The film seems to be conceived as a sphere containing a violent swirling storm. The envelope (or periphery) of the sphere is yet perfectly calm, grand and majestic, to create the necessary sublimation of the violent scenes that take place inside. This calm envelope is in fact the natural landscape of the film, shot beautifully by the director of photography Dante Spinotti. For the sphere retains its balance and stands as a coherent world, the envelope of the storm (the landscape) and its “eye” or axis (Uncas) had to be aesthetically similar: quiet, magnificent and majestic. The choice of Eric Schweig in this regard was therefore highly relevant.
Michael Mann, the director, pushes further the correlation between the axis and the envelope of the sphere (between Uncas and the landscape) by dressing Uncas in the same kind of green as the surrounding forest. Also, in the opening scene of the film where the protagonists hunt a deer, the first close-up of Uncas shows him in a kind of mystical communion with the dead animal lying at his feet. One understands immediately that Uncas has his own secret inner world, spiritually connected to nature, which contributes to put him aside the main turbulent narrative, filled with flesh, blood and heightened feelings. Again, it places him in “the eye of the storm “and in a pivotal role at the calm center of the story.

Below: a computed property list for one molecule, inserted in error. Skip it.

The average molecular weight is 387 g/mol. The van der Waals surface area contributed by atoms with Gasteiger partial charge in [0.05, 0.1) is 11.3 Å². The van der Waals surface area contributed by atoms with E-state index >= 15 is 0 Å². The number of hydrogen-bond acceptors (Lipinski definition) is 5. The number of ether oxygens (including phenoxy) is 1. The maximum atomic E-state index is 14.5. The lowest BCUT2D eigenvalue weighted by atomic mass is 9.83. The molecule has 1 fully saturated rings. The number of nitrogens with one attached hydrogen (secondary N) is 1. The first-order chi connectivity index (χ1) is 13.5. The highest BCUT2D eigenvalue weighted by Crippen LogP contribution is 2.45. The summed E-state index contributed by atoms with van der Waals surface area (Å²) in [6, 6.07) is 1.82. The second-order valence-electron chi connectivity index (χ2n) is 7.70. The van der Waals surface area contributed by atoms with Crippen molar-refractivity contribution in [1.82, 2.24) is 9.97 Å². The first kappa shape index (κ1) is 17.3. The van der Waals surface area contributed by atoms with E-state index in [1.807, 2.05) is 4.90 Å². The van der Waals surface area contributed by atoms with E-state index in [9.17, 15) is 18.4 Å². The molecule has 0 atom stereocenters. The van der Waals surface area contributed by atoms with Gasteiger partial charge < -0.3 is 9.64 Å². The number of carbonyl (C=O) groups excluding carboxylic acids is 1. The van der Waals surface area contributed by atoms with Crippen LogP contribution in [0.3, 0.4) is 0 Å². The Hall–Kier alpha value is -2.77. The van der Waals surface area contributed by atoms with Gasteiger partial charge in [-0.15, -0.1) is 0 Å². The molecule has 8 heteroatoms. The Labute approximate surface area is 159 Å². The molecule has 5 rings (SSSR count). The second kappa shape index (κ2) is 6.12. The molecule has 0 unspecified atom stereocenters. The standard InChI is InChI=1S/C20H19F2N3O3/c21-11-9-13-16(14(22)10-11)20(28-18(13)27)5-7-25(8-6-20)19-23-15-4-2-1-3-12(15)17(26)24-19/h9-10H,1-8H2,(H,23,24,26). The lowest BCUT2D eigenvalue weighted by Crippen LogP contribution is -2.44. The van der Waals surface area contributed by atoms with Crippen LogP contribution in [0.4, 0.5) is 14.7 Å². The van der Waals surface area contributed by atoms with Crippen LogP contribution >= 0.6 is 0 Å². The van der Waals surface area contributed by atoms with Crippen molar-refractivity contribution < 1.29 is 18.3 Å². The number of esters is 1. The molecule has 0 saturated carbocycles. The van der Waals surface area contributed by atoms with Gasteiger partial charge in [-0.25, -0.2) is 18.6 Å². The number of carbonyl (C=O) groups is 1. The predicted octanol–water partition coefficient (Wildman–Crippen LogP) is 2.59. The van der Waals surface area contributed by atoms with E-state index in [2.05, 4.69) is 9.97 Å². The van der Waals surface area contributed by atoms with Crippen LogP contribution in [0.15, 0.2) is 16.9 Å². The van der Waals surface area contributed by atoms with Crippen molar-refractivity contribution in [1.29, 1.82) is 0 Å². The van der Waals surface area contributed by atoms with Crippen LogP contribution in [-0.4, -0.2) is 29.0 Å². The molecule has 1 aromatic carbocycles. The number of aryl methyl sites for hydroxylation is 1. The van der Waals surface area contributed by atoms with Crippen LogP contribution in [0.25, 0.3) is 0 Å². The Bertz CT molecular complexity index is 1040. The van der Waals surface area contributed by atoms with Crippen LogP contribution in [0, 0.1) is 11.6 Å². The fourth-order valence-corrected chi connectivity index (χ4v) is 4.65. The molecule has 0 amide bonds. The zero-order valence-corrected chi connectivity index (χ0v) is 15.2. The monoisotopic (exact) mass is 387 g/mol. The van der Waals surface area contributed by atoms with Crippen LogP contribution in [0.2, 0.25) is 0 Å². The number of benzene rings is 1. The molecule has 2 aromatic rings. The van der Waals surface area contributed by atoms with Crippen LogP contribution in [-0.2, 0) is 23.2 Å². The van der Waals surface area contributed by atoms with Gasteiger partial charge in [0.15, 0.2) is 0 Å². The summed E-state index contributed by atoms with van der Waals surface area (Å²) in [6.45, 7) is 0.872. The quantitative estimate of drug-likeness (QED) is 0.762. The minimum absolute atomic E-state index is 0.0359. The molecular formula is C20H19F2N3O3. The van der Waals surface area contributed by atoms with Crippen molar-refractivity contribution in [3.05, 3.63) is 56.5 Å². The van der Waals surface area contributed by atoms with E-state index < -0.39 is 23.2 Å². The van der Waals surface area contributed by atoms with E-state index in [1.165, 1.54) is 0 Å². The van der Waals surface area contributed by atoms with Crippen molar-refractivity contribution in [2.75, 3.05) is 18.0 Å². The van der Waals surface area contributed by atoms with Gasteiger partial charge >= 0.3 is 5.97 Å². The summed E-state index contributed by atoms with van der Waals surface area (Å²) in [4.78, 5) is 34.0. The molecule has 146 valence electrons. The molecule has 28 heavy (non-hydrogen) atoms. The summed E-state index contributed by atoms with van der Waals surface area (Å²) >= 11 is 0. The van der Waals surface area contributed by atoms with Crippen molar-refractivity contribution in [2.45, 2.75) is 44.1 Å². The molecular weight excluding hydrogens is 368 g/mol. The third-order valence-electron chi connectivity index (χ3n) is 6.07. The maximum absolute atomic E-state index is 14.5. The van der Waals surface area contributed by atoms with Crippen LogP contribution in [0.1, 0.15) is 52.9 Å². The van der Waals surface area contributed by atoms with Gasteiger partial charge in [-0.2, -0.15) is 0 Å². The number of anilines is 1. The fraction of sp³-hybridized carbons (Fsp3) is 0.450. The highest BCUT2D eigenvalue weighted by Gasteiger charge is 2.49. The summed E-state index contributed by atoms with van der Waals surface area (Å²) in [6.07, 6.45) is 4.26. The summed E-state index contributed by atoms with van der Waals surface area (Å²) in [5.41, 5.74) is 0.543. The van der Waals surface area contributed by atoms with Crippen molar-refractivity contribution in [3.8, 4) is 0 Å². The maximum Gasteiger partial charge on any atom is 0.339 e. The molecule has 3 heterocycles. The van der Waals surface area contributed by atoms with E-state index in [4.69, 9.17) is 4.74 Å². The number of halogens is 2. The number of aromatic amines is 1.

The director of The Last of the Mohicans uses another trick to reinforce the pivotal role of Uncas: to my knowledge, he gave Eric Schweig the only “look into the camera” scene of the film, in the sequence near a river where Uncas looks at Alice and is attracted to her for the first time. In classic movies, the “look into the camera” is usually taboo, because it breaks the convention of the closed and imaginary world of the film (the diegetic space). As a spectator, when we are suddenly “watched” by one of the actors, we realize our awkward position of voyeur. But to get a real “look into the camera” that breaks this convention, the actor must look at the camera without another actor (or object), which may be required as the recipient of that look. Editing in The Last of the Mohicans clearly indicates that Uncas was looking at Alice, not “us”, so, the director has instead used the “look into the camera”s power of “phasing”. If it avoids breaking the film’s convention, this “phasing” places Uncas even more off the reality in which all the other characters evolve, and locates him in a floating and undefined space-time outside the temporality of the narrative.